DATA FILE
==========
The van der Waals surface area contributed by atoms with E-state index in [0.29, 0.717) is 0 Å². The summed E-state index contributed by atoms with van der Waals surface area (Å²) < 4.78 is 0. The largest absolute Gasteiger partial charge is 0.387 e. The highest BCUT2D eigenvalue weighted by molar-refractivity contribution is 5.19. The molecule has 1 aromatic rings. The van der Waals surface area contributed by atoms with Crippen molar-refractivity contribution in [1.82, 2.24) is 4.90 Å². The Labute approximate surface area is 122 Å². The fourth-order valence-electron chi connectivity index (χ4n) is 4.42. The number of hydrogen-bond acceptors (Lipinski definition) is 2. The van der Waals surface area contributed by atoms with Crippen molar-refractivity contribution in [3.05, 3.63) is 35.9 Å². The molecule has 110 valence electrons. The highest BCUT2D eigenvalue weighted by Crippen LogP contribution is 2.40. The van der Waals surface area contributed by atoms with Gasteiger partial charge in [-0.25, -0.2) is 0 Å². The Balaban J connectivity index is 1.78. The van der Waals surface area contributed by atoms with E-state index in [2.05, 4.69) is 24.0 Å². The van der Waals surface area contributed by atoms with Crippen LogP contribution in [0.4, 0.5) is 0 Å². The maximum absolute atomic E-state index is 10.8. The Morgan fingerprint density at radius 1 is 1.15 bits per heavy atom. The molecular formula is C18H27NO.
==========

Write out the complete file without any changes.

The van der Waals surface area contributed by atoms with E-state index in [0.29, 0.717) is 0 Å². The summed E-state index contributed by atoms with van der Waals surface area (Å²) < 4.78 is 0. The largest absolute Gasteiger partial charge is 0.387 e. The highest BCUT2D eigenvalue weighted by molar-refractivity contribution is 5.19. The molecule has 1 aromatic rings. The van der Waals surface area contributed by atoms with Crippen molar-refractivity contribution in [1.82, 2.24) is 4.90 Å². The Labute approximate surface area is 122 Å². The fourth-order valence-electron chi connectivity index (χ4n) is 4.42. The number of hydrogen-bond acceptors (Lipinski definition) is 2. The van der Waals surface area contributed by atoms with Crippen molar-refractivity contribution in [3.05, 3.63) is 35.9 Å². The molecule has 110 valence electrons. The highest BCUT2D eigenvalue weighted by Crippen LogP contribution is 2.40. The van der Waals surface area contributed by atoms with Gasteiger partial charge in [-0.25, -0.2) is 0 Å². The Balaban J connectivity index is 1.78. The van der Waals surface area contributed by atoms with E-state index in [2.05, 4.69) is 24.0 Å². The van der Waals surface area contributed by atoms with Crippen LogP contribution in [0.4, 0.5) is 0 Å². The maximum absolute atomic E-state index is 10.8. The Morgan fingerprint density at radius 1 is 1.15 bits per heavy atom. The molecular formula is C18H27NO.